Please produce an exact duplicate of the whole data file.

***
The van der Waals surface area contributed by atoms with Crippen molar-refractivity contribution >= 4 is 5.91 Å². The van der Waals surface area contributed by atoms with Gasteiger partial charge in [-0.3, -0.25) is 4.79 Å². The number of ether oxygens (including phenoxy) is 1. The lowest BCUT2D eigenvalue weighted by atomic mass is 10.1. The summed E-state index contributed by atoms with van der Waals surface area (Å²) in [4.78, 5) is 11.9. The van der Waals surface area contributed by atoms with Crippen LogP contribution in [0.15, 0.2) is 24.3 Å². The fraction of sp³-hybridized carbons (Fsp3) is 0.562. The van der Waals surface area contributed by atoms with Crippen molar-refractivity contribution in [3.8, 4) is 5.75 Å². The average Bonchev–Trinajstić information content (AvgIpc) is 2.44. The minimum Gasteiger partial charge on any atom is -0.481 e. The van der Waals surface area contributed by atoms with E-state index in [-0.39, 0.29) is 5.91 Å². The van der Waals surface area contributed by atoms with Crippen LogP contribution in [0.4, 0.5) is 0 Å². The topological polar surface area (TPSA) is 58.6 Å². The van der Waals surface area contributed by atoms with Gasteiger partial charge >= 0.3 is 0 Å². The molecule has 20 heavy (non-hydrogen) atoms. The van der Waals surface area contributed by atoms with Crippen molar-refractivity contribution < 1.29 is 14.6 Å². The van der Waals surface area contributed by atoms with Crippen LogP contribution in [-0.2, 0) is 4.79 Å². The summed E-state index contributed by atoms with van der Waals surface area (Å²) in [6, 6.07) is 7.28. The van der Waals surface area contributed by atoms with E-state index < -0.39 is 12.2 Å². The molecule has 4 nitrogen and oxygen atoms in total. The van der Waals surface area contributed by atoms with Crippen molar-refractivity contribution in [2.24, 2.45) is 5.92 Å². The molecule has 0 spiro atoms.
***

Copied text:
The van der Waals surface area contributed by atoms with Crippen molar-refractivity contribution >= 4 is 5.91 Å². The van der Waals surface area contributed by atoms with Gasteiger partial charge in [-0.3, -0.25) is 4.79 Å². The number of ether oxygens (including phenoxy) is 1. The lowest BCUT2D eigenvalue weighted by atomic mass is 10.1. The summed E-state index contributed by atoms with van der Waals surface area (Å²) in [4.78, 5) is 11.9. The van der Waals surface area contributed by atoms with Crippen LogP contribution in [0.15, 0.2) is 24.3 Å². The fraction of sp³-hybridized carbons (Fsp3) is 0.562. The van der Waals surface area contributed by atoms with Crippen molar-refractivity contribution in [3.8, 4) is 5.75 Å². The average Bonchev–Trinajstić information content (AvgIpc) is 2.44. The minimum Gasteiger partial charge on any atom is -0.481 e. The van der Waals surface area contributed by atoms with E-state index in [-0.39, 0.29) is 5.91 Å². The van der Waals surface area contributed by atoms with Crippen LogP contribution in [0.4, 0.5) is 0 Å². The topological polar surface area (TPSA) is 58.6 Å². The van der Waals surface area contributed by atoms with Gasteiger partial charge >= 0.3 is 0 Å². The molecule has 20 heavy (non-hydrogen) atoms. The van der Waals surface area contributed by atoms with Crippen molar-refractivity contribution < 1.29 is 14.6 Å². The van der Waals surface area contributed by atoms with Crippen LogP contribution in [-0.2, 0) is 4.79 Å². The summed E-state index contributed by atoms with van der Waals surface area (Å²) in [6, 6.07) is 7.28. The van der Waals surface area contributed by atoms with E-state index < -0.39 is 12.2 Å². The molecule has 4 nitrogen and oxygen atoms in total. The van der Waals surface area contributed by atoms with Crippen molar-refractivity contribution in [2.24, 2.45) is 5.92 Å². The molecule has 0 spiro atoms.